November 2011 Monthly Forecast

Posted 31 October 2011
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Timor-Leste

Expected Council Action
The Council is expected to hold a debate on Timor-Leste in November, which Portugal’s Foreign Minister Paulo Portas is expected to chair. Timor-Leste is likely to be represented at a high level, with the president or prime minister likely to address the debate. Other concerned member states, including those in the core group on Timor-Leste, may also request to participate. Special Representative of the Secretary-General in Timor-Leste, Ameerah Haq, is expected to brief the Council.

In resolution 1969 of 24 February 2011, the Council extended the mandate of the UN Integrated Mission in Timor-Leste (UNMIT) until 26 February 2012. It also requested the Secretary-General to provide update reports to the Council by 15 October and 26 January 2012. No further Council action is expected in November.

Key Recent Developments
The overall political and security situation in Timor-Leste has remained relatively calm in 2011. There has been continued progress towards the consolidation of peace, stability and development, according to the Secretary-General’s report of 15 October. But there are isolated incidents of violent unrest, including a stabbing on 14 August that led to the burning of scores of houses.  

A key development was the hand-over of responsibilities on 27 March by the UN to the national police of Timor-Leste (Polícia Nacional de Timor-Leste—PNTL) for the conduct and command of all police operations. This transition of full operational control to the PNTL has generally been smooth. It has not affected the overall low rate of reported crimes, and the security situation in the country remains generally stable.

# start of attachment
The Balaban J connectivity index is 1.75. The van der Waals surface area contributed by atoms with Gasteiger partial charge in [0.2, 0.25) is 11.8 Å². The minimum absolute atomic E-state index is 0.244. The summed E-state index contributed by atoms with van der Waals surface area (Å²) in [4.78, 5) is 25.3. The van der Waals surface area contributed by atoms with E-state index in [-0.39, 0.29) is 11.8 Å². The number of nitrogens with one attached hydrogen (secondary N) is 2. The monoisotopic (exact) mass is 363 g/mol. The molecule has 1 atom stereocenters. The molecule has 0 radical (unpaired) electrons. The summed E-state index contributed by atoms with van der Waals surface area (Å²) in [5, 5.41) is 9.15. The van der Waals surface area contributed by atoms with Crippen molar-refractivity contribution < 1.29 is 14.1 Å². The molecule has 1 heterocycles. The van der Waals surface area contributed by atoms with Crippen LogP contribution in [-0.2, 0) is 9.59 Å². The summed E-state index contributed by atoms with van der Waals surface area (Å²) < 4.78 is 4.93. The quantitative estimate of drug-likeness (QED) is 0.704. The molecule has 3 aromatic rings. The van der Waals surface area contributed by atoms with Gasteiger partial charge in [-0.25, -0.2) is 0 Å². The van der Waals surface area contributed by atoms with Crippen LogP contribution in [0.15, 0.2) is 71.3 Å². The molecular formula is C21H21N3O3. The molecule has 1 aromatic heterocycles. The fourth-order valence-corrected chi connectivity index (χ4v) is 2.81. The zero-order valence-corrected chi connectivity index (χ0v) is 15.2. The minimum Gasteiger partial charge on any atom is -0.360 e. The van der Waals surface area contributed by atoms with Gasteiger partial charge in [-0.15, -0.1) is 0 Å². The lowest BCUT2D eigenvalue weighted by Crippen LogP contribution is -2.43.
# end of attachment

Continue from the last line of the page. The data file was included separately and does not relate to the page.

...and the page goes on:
At a meeting on 2 February of the High-Level Committee on Transition hosted by the President of Timor-Leste, the UN and the government agreed to develop a joint transition plan. Resolution 1969 later that month requested the Secretary-General to update the Council on plans concerning the UN presence in Timor-Leste beyond the 2012 presidential and parliamentary elections. The joint transition plan of 19 September sets out four possible models for UN engagement after UNMIT’s withdrawal, the first three of which are based on experiences from other countries. The fourth is a political mission suggested by the Timor-Leste government.